Diabetic Foods for Sale

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FDA NEWS RELEASEFor Immediate Release: July 23, 2013
Media Inquiries: Christopher Kelly, 301-79Includes certain products containing undeclared active pharmaceutical ingredients

The U.S. Food and Drug Administration is taking action to remove from the market illegal products, including some labeled as dietary supplements, that claim to mitigate, treat, cure or prevent diabetes and related complications. The agency recently issued letters warning 15 companies that the sale of their illegally marketed diabetes products violates federal law. The letters were sent to foreign and domestic companies whose products were sold online and in retail stores.

The FDA is advising consumers not to use these or similar products because they may contain harmful ingredients or may be otherwise unsafe, or may improperly be marketed as over-the-counter products when they should be marketed as prescription products. Using these products could cause consumers to delay seeking proper medical treatment for their diabetes. FDA-approved diabetes treatments, prescribed by a licensed health care professional and shown to be safe and effective, are readily available for people with diabetes.

“Diabetes is a serious chronic condition that should be properly managed using safe and effective FDA-approved treatments, ” said FDA Commissioner Margaret A. Hamburg, M.D. “Consumers who buy violative products that claim to be treatments are not only putting themselves at risk but also may not be seeking necessary medical attention, which could affect their diabetes management.”

Nearly 26 million Americans have diabetes, a disease in which blood glucose or blood sugar levels are high, resulting from the body’s inability to produce sufficient amounts of insulin or to effectively utilize its own insulin. There is a greater risk for serious health complications, such as heart disease, blindness, kidney failure, and lower-extremity amputations, if diabetes is not managed appropriately.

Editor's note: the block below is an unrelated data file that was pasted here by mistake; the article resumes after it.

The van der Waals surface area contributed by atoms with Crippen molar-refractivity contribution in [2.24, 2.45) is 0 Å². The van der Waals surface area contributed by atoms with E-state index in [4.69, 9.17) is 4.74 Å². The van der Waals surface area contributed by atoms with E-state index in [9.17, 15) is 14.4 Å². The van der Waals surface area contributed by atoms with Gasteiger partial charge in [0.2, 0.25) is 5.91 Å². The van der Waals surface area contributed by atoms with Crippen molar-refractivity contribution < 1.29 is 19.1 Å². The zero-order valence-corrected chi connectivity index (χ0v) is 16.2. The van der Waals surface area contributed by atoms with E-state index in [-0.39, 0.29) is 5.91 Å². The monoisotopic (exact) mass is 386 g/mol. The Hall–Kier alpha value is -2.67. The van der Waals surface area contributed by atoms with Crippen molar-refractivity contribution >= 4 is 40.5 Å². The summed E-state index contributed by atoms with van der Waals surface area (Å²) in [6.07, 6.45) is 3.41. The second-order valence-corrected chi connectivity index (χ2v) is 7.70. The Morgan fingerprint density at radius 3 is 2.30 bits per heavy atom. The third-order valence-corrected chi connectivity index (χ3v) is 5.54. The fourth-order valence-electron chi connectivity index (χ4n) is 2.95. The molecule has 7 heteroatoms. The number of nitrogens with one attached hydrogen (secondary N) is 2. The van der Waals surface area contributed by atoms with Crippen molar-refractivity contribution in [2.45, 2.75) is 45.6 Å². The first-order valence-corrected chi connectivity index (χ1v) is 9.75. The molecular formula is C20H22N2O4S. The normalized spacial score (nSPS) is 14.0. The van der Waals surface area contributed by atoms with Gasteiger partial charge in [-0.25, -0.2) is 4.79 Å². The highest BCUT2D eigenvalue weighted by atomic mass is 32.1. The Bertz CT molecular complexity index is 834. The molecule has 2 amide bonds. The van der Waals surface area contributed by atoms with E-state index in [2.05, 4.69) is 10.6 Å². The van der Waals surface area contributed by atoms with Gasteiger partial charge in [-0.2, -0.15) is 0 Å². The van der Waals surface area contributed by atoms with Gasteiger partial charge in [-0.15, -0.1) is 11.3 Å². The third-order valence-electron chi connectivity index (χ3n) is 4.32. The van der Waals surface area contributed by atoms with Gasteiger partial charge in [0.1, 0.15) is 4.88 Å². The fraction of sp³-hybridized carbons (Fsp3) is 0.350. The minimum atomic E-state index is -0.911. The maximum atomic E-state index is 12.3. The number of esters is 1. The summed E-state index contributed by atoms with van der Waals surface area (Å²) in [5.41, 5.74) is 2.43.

“The FDA is committed to protecting consumers from the dangers of these illegally sold products, ” said Howard Sklamberg, director of the Office of Compliance in the FDA’s Center for Drug Evaluation and Research. “We will continue to take aggressive action against firms that sell illegal products claiming to treat diabetes.”

Many of the illegally sold products that are the subject to this action include claims such as “prevents and treats diabetes, ” and “can replace medicine in the treatment of diabetes.” In addition, some of the products may cause harm because the products contain undeclared active drug ingredients or may not have been manufactured and handled according to FDA quality standards.

These illegally sold products include:

  • Products sold as “natural” treatments for diabetes, but containing undeclared active pharmaceutical ingredients in unknown quantities that could cause harm or complicate medical conditions;
  • Dietary supplements and ayurvedic products (medicine of the healing arts that originated in India) with claims to treat, cure, and/or prevent diabetes;
  • Unapproved drugs sold over-the-counter, including some homeopathic products, intended to treat complications associated with diabetes, which include relieving symptoms caused by nerve damage in the arms and legs (also called peripheral neuropathy); and
  • Prescription drugs for diabetes sold by online pharmacies without a prescription.

PUBNI 101 Best Diabetic Foods
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2006-10-11 21:54:54 by ManicMommy


Processed foods are a no-no.
I have several family members with type2 and I worked with a nutritionist (long personal story) for awhile, she SWORE by boiled eggs, string cheese and peanut butter.
Eggs are so cheap! I always keep a dozen boiled up and ready to grab in a hurry. The heart-healthy debate still rages, but my HDL and LDL are always great.
Peanut butter is only good if it's all natural, no trans fats no sugar. It can be a little more expensive than the sugary stuff, but it's worth it. Still very cheap/filling food. Eat with celery, carrots, or whole grains.

Why you should eat fruit -- not drink it -- to lower diabetes risk  — Today.com
Consuming whole fruits at least three times a week may lower your risk of developing type 2 diabetes, according to a new long-term study published Thursday in the British Medical Journal.

Prima Lifestyles Real Italian Food for People with Diabetes
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